blend gave me.
.LONG TERM...(Sunday through Wednesday)
Issued at 249 AM MST Thu Dec 1 2016
The concerns during this period are the temperatures that turn
sharply colder on Tuesday and Wednesday along with the possibility
of precipitation on Monday night through Wednesday.
The closed low that developed over northern Mexico lifts out of
Mexico and across Texas on Sunday and Monday as the next larger
scale low pressure area dives along the west coast of Canada and
enters the northwestern U.S. The initial short wave rotating around
the low lifts out of the central Rockies and moves into the northern
plains Monday night. The second short wave dives in the back side of
the upper low and takes a further south path as it moves east of the
Rockies and emerges over the panhandle region Tuesday night. Model
solutions begin to diverge to a greater degree in lifting this wave
east across the plains on Wednesday. The GFS is more progressive
and has the trough approaching the Mississippi Valley region by
Wednesday evening while the slower ECMWF has a more amplified
pattern with a sharper trough developing and digging deeper south
over the far southwest U.S.
The model consensus along with the Blender output agrees with an
overall colder pattern with temperatures turning sharply colder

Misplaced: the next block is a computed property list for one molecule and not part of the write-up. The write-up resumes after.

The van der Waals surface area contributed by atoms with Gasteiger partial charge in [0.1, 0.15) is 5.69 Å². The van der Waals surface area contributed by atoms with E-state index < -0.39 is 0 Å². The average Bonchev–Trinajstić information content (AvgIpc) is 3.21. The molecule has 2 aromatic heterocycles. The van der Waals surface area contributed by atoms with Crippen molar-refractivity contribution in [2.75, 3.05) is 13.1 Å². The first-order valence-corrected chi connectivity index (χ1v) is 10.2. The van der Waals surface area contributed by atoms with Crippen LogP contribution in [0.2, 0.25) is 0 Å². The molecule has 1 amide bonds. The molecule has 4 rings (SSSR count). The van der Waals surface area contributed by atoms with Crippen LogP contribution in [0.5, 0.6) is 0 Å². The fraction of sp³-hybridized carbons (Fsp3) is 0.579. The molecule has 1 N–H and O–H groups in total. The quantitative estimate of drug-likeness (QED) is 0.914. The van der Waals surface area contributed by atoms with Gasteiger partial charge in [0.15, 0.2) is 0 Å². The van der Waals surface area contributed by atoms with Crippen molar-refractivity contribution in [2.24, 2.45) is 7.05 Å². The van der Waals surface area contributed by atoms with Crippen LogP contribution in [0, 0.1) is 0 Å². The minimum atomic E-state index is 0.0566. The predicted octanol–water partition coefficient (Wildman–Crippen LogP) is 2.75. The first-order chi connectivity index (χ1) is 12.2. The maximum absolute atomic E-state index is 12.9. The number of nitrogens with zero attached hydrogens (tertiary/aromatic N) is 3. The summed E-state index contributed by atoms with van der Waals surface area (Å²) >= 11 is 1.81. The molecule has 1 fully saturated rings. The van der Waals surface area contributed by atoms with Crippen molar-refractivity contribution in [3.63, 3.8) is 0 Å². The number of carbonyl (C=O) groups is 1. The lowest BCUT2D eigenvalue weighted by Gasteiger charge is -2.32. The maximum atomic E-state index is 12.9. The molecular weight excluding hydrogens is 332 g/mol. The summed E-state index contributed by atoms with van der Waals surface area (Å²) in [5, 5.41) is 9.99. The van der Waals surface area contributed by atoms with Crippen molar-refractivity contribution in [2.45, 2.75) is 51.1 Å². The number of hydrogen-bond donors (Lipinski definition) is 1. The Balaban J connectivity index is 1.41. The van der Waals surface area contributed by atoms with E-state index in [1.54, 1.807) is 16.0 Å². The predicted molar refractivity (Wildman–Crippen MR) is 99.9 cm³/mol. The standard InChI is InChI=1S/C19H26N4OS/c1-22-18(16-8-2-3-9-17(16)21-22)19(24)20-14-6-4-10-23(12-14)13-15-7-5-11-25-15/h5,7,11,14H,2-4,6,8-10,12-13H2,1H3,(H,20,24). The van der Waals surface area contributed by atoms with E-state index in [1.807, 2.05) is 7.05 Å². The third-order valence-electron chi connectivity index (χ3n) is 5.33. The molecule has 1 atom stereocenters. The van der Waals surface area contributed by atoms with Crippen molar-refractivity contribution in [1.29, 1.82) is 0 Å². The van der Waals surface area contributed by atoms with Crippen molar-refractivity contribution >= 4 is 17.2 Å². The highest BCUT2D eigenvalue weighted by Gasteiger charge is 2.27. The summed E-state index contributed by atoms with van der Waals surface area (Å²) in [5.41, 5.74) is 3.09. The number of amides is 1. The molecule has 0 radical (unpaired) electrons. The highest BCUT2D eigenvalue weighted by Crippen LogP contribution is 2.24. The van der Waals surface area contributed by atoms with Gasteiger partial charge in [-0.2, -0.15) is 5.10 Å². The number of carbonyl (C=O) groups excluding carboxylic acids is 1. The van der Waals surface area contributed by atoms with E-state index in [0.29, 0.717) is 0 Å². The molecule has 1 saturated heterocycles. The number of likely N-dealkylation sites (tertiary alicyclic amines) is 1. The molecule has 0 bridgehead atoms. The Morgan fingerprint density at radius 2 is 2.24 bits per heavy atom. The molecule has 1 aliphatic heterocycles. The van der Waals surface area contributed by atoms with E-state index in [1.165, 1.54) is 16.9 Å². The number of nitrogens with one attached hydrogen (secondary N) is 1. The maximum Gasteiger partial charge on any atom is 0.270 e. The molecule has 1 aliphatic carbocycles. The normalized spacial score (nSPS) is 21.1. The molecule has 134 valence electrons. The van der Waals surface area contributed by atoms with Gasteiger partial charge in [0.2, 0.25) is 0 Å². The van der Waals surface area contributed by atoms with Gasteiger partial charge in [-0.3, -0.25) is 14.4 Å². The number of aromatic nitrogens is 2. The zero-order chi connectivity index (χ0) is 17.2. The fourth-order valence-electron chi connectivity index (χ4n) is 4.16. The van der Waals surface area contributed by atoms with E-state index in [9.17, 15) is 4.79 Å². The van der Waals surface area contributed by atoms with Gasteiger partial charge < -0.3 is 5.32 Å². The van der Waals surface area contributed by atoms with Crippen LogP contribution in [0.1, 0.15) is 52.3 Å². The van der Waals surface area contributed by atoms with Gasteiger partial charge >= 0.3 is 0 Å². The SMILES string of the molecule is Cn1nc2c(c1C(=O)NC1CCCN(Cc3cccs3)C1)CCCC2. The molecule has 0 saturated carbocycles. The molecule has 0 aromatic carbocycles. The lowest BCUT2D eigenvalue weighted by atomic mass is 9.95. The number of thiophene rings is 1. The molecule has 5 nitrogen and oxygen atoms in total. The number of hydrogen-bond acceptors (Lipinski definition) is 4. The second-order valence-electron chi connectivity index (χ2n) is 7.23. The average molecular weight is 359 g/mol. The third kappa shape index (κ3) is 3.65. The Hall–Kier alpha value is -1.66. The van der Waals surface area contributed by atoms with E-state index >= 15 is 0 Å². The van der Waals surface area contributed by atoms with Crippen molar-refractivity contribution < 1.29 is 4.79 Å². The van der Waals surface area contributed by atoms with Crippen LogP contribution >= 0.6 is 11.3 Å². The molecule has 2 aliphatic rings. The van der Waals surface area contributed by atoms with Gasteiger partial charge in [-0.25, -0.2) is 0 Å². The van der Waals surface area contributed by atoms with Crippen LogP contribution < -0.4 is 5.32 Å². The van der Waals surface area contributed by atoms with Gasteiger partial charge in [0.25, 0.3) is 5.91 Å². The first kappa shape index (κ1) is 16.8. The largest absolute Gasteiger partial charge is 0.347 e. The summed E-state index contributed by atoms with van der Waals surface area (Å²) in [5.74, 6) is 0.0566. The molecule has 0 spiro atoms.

following a cold front that moves across the forecast area by Monday
afternoon. Between Monday and Wednesday, high temperatures drop from
the upper 40s to the upper teens and mid 20s while overnight lows
drop from the 20s to between 5-10 degrees by Wednesday night.
The latest GFS may be overproducing QPF amounts, but it may bear
watching along the favored upslope areas extending east of the
Palmer Divide region. Consensus produces mainly snow with very
little mixed phase precipitation that begins Monday evening and
continues in some fashion through the day on Wednesday. Latest
models have precipitation coming to an end by mid day Wednesday, but
the blended solution has yet to pick up on that. Have generally
accepted the blender solution with the expectation that there will
continue to be multiple changes regarding precipitation amounts and
placement, especially following the development and transition of a
frequently problematic closed low over northern Mexico lifting out
across the southern plains. Current expectations for snow across
the forecast area are around 1 to 1.5 inches across far northeast
Colorado and southwest Nebraska with 2 to 2.5 inches further south
along and south of a line extending from around Flagler to Hill
City. The peak snowfall time is between midnight on Tuesday night
and noon on Wednesday as the second short wave trough rotating
through the main upper trough takes a more square aim on the eastern
Colorado and western Kansas.
.AVIATION...(For the 18Z TAFS through 18Z Friday afternoon)
Issued at 1037 AM MST Thu Dec 1 2016
Vfr conditions are expected to prevail throughout the TAF period.
Winds will be light and generally from the west/northwest. A
disturbance approaching the area causes cloud cover to increase
overnight into tomorrow. No aviation impacts are anticipated.